November 7, 2011
WOOSTER, Ohio — Becoming effective political activists with the skills to bring about meaningful change in society was the focus of “Debating for Democracy,” a recent workshop hosted by The College of Wooster.
Mandara Meyers of The Center for Progressive Leadership (CPL), a national nonpartisan political training institute, led the workshop, which was sponsored by Project Pericles, a not-for-profit organization that facilitates the inclusion of social responsibility and participatory democracy in higher education. The College of Wooster is one of 29 colleges and universities that have been invited to join Project Pericles.
Students from Earlham College, another Periclean institution, along with graduate students from the Ohio Agricultural Research and Development Center and members of the Wooster community, joined undergraduates from The College of Wooster for the daylong event.
Tom Tierney, associate professor of sociology and anthropology and chair of the department, serves as the College’s Project Pericles Director. He organized the workshop with support from Wooster’s Center for Diversity and Global Engagement, and said he hoped students would learn to frame their issues and concerns in a way that will facilitate change in the public sphere.
“The interaction among the participants was exciting,” said Tierney. “They maintained their enthusiasm throughout the day, and their evaluations of the program were overwhelmingly positive. They indicated that they learned how to effectively frame social and political issues in a manner that fosters democratic engagement among individuals of diverse backgrounds.”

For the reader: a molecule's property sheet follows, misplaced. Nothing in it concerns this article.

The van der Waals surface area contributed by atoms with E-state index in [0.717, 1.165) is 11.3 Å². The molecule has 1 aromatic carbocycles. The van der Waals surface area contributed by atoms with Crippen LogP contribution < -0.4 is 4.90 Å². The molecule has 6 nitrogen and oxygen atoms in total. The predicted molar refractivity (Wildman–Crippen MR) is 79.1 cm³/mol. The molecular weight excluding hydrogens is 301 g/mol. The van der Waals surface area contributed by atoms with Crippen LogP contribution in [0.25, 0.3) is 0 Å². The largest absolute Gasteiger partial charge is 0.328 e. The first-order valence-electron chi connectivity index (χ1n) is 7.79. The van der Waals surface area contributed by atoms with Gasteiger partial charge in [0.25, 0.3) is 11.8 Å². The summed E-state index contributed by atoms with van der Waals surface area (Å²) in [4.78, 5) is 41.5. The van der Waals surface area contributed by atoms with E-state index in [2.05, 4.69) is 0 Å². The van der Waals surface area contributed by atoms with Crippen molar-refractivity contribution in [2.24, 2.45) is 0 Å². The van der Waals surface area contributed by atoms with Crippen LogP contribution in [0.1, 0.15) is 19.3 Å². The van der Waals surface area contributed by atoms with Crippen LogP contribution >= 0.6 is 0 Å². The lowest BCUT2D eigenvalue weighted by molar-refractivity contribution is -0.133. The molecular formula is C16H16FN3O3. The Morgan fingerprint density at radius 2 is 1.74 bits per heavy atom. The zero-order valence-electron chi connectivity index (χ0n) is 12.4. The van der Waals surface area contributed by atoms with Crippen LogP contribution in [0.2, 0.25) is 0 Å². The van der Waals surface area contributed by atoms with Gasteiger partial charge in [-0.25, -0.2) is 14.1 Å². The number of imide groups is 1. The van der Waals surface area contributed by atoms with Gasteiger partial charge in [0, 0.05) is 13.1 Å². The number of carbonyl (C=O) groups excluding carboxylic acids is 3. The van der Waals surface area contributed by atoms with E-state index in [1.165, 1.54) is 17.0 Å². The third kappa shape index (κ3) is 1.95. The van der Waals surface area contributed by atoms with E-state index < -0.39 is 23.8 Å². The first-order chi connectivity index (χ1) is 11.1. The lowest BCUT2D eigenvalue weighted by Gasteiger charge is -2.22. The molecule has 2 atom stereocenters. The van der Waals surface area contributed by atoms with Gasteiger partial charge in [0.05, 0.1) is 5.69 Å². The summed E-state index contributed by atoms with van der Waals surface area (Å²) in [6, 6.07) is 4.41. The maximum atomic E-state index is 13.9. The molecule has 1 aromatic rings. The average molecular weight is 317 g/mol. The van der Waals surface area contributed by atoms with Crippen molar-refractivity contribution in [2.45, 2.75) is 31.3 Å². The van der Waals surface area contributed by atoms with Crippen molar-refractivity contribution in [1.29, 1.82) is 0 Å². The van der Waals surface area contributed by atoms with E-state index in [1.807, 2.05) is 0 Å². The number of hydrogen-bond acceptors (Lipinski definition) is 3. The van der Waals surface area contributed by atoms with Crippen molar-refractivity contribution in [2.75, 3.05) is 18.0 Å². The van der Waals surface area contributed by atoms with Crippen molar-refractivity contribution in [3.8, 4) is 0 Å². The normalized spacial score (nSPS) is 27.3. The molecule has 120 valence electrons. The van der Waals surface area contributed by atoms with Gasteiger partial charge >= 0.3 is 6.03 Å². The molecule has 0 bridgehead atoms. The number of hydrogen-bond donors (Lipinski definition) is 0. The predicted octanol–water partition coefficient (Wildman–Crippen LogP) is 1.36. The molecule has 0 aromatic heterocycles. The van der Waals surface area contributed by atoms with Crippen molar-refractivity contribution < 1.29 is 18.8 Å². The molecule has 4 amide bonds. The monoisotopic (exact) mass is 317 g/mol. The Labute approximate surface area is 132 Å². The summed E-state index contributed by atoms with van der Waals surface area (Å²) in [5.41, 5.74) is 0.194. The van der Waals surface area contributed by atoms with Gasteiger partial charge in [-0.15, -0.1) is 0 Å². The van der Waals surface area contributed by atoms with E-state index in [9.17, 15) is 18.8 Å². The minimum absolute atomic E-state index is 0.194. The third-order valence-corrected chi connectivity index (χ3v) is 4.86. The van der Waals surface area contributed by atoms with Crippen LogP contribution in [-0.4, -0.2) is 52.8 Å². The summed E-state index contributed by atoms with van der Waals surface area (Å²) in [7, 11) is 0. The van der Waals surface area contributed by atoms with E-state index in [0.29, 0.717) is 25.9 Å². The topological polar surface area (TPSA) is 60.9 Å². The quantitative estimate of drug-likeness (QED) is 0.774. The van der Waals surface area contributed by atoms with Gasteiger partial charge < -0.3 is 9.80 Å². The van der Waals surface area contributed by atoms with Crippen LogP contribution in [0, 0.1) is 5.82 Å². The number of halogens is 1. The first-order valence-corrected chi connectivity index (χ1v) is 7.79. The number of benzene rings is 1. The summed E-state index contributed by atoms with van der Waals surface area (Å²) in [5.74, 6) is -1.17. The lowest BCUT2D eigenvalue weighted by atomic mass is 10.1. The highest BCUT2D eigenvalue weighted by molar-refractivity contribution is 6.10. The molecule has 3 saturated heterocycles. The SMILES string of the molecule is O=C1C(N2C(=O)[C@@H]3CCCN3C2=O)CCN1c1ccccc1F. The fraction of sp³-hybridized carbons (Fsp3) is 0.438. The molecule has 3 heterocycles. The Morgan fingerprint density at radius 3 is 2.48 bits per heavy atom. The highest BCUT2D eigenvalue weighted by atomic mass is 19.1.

College of Wooster President Grant Cornwell, in his opening remarks, said that it is part of the mission at Wooster to develop leaders of character and influence in an interdependent global community. "In a democracy", he said, "influence is achieved through language — through talking and listening, through writing and reading." He urged participants to think of the workshop as a way to develop the tools for influence in a democracy, and added that these types of endeavors are at the heart of the College’s commitment to "civic and social responsibility.” In addition, he voiced his hope that Wooster graduates will critique ways of thinking and living as well as commit on a global scale to induce social change by engaging in public discourse “carefully, precisely, respectfully, and with a high premium placed on civility and measure."
Meyers, whose mission at CPL is to facilitate training and leadership development for policy leaders, listed the goals of the workshop as (1) giving students the skills to engage with those who have conflicting viewpoints, (2) using language effectively, and (3) discovering and advancing passions.
In the first session on effective communication, Meyers discussed the importance of story telling. She made the point that it takes more than just feeding people information to get them to act. Instead, she emphasized that persuasive communication comes from an emotional level rather than an intellectual one.
Other sessions focused on values-based leadership, meant to help students “distinguish between values and issues,” and methods and tactics for making change. There was also a session in which participants analyzed an issue, assessed its tradeoffs, determined the best approach, and created a persuasive message; as well as a final session that addressed ways to set realistic goals and plan strategically to accomplish them.
- Story by Libby Fackler '13
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